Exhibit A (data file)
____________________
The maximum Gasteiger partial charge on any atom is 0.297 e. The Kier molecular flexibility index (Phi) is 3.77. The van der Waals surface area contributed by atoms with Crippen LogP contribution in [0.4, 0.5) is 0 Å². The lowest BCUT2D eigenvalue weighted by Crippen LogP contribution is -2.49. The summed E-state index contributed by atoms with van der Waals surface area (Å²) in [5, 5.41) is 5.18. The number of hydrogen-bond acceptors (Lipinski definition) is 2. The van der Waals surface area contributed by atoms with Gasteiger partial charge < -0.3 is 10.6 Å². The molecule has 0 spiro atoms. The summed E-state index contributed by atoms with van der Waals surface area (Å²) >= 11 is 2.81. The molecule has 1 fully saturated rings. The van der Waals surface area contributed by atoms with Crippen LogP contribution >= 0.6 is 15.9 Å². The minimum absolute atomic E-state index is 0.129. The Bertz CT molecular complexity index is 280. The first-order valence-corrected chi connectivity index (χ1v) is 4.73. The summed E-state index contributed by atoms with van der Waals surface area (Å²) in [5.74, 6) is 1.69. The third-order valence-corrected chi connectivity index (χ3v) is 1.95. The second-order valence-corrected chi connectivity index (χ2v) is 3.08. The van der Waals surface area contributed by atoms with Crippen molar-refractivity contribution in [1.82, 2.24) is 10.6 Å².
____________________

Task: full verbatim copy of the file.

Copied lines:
The maximum Gasteiger partial charge on any atom is 0.297 e. The Kier molecular flexibility index (Phi) is 3.77. The van der Waals surface area contributed by atoms with Crippen LogP contribution in [0.4, 0.5) is 0 Å². The lowest BCUT2D eigenvalue weighted by Crippen LogP contribution is -2.49. The summed E-state index contributed by atoms with van der Waals surface area (Å²) in [5, 5.41) is 5.18. The number of hydrogen-bond acceptors (Lipinski definition) is 2. The van der Waals surface area contributed by atoms with Gasteiger partial charge < -0.3 is 10.6 Å². The molecule has 0 spiro atoms. The summed E-state index contributed by atoms with van der Waals surface area (Å²) >= 11 is 2.81. The molecule has 1 fully saturated rings. The van der Waals surface area contributed by atoms with Crippen LogP contribution >= 0.6 is 15.9 Å². The minimum absolute atomic E-state index is 0.129. The Bertz CT molecular complexity index is 280. The first-order valence-corrected chi connectivity index (χ1v) is 4.73. The summed E-state index contributed by atoms with van der Waals surface area (Å²) in [5.74, 6) is 1.69. The third-order valence-corrected chi connectivity index (χ3v) is 1.95. The second-order valence-corrected chi connectivity index (χ2v) is 3.08. The van der Waals surface area contributed by atoms with Crippen molar-refractivity contribution in [1.82, 2.24) is 10.6 Å².